SINGAPORE – President’s Challenge 2022 raised a record $16.9 million – the highest amount since the annual campaign started in 2000 – to help low-income families.
The amount has gone towards supporting 82 social service agencies, including Fei Yue Community Services and Pertapis Halfway House, both of which are under the President’s Challenge Empowering for Life Fund for programmes on upskilling and employment.
The Empowering for Life Fund has raised more than $21 million in four years, exceeding its target a year ahead of its original deadline, said President Halimah Yacob on Tuesday. The scheme has since been extended beyond its initial five-year tranche and has supported 35 programmes.
Madam Halimah was speaking at the launch of President’s Challenge 2023 at Montfort Care in Telok Blangah.
The President’s Challenge is an annual community outreach and fund-raising campaign for beneficiaries selected yearly by the President’s office.
This year’s drive will focus on caregivers and fund programmes by agencies that help them.
One such programme is Montfort Care’s Care Navigators Programme, which will provide job training and placement for current and former caregivers. It will be launched in July.
Madam Halimah said: “A lot of caregivers... have left the labour market for years. They have lost skills, they have lost the ability to navigate the employment landscape. They need that kind of help to find their feet again, even as they continue with their caregiving duties.”
The programme will train caregivers for the healthcare and social services sectors.
The initiative was developed through the Caregiver Community Lab – run by Montfort Care and the National Council of Social Service – which designs programmes with the help of caregivers.
Madam Cheong Siew Khum was one of those who contributed to the community lab.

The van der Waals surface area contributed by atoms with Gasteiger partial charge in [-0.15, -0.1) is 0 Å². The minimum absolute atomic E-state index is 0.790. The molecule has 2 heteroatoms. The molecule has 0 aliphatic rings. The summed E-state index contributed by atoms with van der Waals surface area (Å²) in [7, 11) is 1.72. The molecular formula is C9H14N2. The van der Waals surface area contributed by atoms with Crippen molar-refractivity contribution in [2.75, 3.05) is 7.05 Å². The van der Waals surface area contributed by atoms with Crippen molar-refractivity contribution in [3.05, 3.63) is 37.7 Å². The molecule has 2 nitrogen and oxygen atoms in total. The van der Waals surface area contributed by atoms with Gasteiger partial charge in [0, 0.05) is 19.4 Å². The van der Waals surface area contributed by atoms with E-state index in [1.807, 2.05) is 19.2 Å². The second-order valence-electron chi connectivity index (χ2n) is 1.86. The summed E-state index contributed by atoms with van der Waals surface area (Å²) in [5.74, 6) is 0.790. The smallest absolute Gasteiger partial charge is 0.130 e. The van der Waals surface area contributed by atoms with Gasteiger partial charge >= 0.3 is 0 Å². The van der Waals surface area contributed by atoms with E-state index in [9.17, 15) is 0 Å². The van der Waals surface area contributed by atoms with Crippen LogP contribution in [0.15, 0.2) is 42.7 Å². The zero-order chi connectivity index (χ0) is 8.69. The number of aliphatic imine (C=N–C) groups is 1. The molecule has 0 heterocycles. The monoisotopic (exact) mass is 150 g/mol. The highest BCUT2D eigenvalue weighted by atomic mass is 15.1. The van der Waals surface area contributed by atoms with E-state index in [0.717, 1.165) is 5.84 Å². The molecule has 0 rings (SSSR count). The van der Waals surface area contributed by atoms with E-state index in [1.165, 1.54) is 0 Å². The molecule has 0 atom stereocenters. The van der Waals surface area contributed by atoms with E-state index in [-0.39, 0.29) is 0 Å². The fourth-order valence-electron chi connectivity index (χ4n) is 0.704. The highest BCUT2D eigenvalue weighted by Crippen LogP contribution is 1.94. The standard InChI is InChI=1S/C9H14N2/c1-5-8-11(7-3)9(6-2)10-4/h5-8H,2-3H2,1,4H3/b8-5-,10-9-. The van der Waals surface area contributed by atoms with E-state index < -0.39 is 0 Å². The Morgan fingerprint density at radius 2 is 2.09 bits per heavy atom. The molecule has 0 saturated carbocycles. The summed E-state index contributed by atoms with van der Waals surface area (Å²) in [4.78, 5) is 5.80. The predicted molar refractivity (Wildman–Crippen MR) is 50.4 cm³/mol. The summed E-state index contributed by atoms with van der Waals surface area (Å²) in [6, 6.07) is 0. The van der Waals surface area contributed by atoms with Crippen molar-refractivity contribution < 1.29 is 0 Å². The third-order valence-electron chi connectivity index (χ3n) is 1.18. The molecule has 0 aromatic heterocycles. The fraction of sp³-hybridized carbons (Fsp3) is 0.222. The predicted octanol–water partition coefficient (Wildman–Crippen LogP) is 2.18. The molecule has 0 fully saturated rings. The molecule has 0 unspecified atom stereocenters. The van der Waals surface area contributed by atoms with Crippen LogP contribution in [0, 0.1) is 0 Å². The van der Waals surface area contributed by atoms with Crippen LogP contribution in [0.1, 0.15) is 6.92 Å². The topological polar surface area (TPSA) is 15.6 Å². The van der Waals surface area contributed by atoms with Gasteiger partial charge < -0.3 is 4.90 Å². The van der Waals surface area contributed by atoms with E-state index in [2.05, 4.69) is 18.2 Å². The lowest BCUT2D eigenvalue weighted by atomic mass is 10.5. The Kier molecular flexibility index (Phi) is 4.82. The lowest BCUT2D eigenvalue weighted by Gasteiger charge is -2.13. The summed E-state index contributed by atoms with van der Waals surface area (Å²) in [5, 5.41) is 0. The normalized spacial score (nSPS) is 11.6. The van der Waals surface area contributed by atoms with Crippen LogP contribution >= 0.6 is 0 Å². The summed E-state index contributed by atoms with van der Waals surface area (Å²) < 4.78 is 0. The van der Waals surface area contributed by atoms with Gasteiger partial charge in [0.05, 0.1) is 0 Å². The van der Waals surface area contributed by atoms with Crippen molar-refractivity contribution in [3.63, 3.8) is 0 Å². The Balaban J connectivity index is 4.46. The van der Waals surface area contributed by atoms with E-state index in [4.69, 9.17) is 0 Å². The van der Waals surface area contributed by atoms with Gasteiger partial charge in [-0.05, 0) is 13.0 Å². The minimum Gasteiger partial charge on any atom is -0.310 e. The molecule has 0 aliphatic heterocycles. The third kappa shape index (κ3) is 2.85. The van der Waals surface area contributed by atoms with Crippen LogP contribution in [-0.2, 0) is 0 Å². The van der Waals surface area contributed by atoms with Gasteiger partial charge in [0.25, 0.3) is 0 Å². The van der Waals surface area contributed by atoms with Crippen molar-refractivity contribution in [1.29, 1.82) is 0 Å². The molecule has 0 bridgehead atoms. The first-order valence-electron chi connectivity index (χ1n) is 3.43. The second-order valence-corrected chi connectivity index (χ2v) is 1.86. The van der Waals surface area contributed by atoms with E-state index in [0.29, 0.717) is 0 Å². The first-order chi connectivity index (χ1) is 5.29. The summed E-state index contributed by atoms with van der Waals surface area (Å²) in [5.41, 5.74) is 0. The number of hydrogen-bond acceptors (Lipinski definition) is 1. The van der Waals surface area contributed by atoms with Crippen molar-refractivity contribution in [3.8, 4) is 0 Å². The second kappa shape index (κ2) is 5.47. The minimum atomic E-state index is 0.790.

She looks after her 80-year-old mother, who has ischemic heart disease and arthritis, and her 51-year-old sister, who has Noonan syndrome – a genetic disorder that prevents normal development in various parts of the body – and muscle atrophy. Both use a wheelchair, and she has to take them for rehabilitation twice a week.
Montfort Care helped the 52-year-old get a remote bookkeeping job in April 2022 by linking her with community service provider Daughters Of Tomorrow.
She was an assistant accountant in an international firm for 15 years before leaving the job in 2015 to take care of her mother. She took on freelance jobs and had no stable income.
Madam Cheong, who is not married, said she appreciates her employer’s flexibility, which has allowed her to earn a stable income of a few hundred dollars a month. “I’ve been able to try human resources work too, such as doing interviews,” she added.
Mr Loh Siew Tong, 75, who cares for his wife, who uses a wheelchair, and his brother, who has dementia, said he appreciates the support group and professional talks on caregiving under Montfort Care’s Caregiver Recharge.
The initiative enables caregivers to meet and share their experiences during monthly sessions.
President’s Challenge 2023 will also help the Caregivers Support Network run by the Singapore Red Cross Society, which provides skills training, social services, mental wellness workshops and peer support to address the needs of caregivers and help them avoid burnout in the long term.
The programme has helped Ms Azean Aziz, 42, to pick up skills in first aid, emergency care and managing medication and enabled her to re-enter the workforce after her husband died from a heart attack in 2018.
She now works as a medical chaperone with the Singapore Red Cross and accompanies patients to and from their medical appointments.
Madam Halimah also encouraged employers to implement flexible work arrangements for employees who have caregiving responsibilities. “When caregivers are supported and recognised, they feel more empowered to care for others,” she said.